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UBC Library stands behind Dale Askey and McMaster University in advocating intellectual freedom and the pursuit of knowledge as core values essential to academic research libraries.

In line with the statements of the Canadian Association of Research Libraries, the Canadian Library Association, the Association of Research Libraries and other libraries and library associations, we believe that librarians should be able to express their academic freedom and opinions, and that this freedom be protected and upheld without the fear of intimidation. In a competitive and fluid vendor market, libraries make acquisition decisions that they deem to be the most valuable for their user community. This is the heart of librarianship – our role of evaluating and mediating the connection between the user and the resources at their disposal.

For this reason, we join others in asking Edwin Mellen Press to cease its legal action against Mr. Askey.

Read more:

Canadian Association of Research Libraries and the Association of Research Libraries statement

Canadian Library Association statement

Council of Prairie and Pacific University Libraries statement

British Columbia Library Association statement



Webcast sponsored by the Irving K. Barber Learning Centre and hosted by the School of Library, Archival, and Information Studies (SLAIS). As social creatures, our online lives just like our offline lives are intertwined with others within a wide variety of social networks. Each retweet on Twitter, comment on a blog or link to a Youtube video explicitly or implicitly connects one online participant to another and contributes to the formation of various information and social networks. Once discovered, these networks can provide researchers with an effective mechanism for identifying and studying collaborative processes within any online community. However, collecting information about online networks using traditional methods such as surveys can be very time consuming and expensive. The presentation will explore automated ways to discover and analyze various information and social networks from social media data.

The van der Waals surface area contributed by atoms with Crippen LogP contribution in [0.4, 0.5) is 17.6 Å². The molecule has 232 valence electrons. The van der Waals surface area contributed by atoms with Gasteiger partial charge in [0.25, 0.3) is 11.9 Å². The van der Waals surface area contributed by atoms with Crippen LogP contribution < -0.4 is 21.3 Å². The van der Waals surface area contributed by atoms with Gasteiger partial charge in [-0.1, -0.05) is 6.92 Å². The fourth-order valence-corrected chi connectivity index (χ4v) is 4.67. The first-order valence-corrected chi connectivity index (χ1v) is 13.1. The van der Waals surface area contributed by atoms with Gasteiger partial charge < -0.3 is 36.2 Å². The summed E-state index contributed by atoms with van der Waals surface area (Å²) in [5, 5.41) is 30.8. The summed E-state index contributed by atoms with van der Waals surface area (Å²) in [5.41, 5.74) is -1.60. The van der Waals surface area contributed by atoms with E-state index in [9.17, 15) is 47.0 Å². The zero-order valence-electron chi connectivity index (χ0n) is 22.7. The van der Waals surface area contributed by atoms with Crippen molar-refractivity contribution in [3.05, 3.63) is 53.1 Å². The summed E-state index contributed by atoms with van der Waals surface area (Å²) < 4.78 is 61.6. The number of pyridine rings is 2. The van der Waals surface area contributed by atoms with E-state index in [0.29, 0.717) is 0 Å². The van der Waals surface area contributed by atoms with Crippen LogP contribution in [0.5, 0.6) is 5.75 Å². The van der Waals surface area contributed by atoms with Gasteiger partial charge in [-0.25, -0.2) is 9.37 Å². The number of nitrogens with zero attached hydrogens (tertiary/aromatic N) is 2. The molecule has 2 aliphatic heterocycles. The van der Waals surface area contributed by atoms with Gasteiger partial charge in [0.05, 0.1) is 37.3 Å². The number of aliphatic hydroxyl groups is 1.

Biography

Anatoliy Gruzd is Assistant Professor in the School of Information Management and Director of the Social Media Lab at Dalhousie University. His research initiatives explore how social media and other web 2.0 technologies are changing the ways in which people disseminate knowledge and information and how these changes are impacting social, economic and political norms and structures of our modern society. Dr. Gruzd is also actively developing and testing new web tools and apps for discovering and visualizing information and online social networks. The broad aim of his various research initiatives is to provide decision makers with additional knowledge and insights into the behaviors and relationships of online network members, and to understand how these interpersonal connections influence our personal choices and actions.


Select Articles Available at UBC Library

Gruzd, A., Staves, K., Wilk, A. (2012). Connected Scholars: Examining the Role of Social Media in Research Practices of Faculty using the UTAUT model.Computers in Human Behavior 28 (6), 2340-2350. Link: http://www.sciencedirect.com/science/article/pii/S074756321200204X

Gruzd, A., and Sedo, D.R. (2012) #1b1t: Investigating Reading Practices at the Turn of the Twenty-first Century. Journal of Studies in Book Culture, Special issue on New Studies in the History of Reading 3(2). Link: http://www.erudit.org/revue/memoires/2012/v3/n2/1009347ar.html

Takhteyev, Y., Gruzd, A., and Wellman, B. (2012). Geography of Twitter Networks. Social Networks, Special issue on Space and Networks, 34(1): 73-81. Link: http://www.sciencedirect.com/science/article/pii/S0378873311000359